Patterns

Ravelry’s pattern search is great. Each design has the ability to be tagged to incredible detail, making knits searchable from design elements like neckline shape and construction to yarn weight and size range.

These tags are added to the design by the person who inputs the design onto Ravelry. That means that the person is adding tags in good faith, so to speak. For example, when I added TPCT to Ravelry, I tagged it with “negative ease”, “gathers”, “adult (sizes)”, “twisted stitches”, etc… There is also the option to add tags like “petite fit”.

For some of you, searching for “petite” in the patterns tab will deliver you satisfactory results. The person who added the pattern to the Ravelry database may have included the “petite fit” tag because the instructions are modification-friendly, the bust sizes extends to the lower end of the scale (32″ and lower seems to be the general idea of “petite”), or any other such justification for the petite fit tag.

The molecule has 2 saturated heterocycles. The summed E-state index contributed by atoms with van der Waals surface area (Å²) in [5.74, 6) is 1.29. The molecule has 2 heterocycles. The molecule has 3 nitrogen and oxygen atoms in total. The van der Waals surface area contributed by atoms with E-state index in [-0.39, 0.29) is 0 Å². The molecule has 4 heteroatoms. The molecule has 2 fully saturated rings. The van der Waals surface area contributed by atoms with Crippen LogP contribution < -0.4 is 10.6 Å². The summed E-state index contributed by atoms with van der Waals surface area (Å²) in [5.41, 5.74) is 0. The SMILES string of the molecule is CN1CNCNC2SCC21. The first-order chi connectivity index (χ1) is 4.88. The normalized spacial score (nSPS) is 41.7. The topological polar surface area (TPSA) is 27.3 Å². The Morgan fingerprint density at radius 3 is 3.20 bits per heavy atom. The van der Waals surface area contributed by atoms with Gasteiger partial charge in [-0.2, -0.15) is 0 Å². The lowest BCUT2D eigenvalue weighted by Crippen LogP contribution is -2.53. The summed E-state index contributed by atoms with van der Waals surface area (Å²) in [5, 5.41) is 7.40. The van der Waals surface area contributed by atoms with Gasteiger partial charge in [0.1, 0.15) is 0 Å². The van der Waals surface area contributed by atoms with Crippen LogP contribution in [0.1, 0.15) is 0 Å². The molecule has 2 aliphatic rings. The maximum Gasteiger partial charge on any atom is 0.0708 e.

For the purposes of the #KnitPetiteProject, this petite fit tag is one that you’ll have to sift through critically. My own search for this post produced over 5,200 results. Some of the top options include Amy Herzog’s CustomFit (and patterns that have been added to that software, including the very popular Featherweight Cardigan).

A recent addition to Ravelry, Bláfjöll, includes the following note: “The pattern comes in seven sizes from XS to XXXL and contains instructions for petite fit (5’2” and shorter persons), medium fit (5’3” tall to 5’8” tall persons) and tall fit ( 5’9” and taller persons).”

Amazing! Wonderful! This is the sort of thing that is very helpful and useful to petite knitters. Unfortunately, not everything you find under the petite fit tag will produce results like this, so search critically.

The Notebook

Your notebook section includes space for you to fill in all sorts of information about your FOs. This helps you very directly keep track of what worked and what didn’t.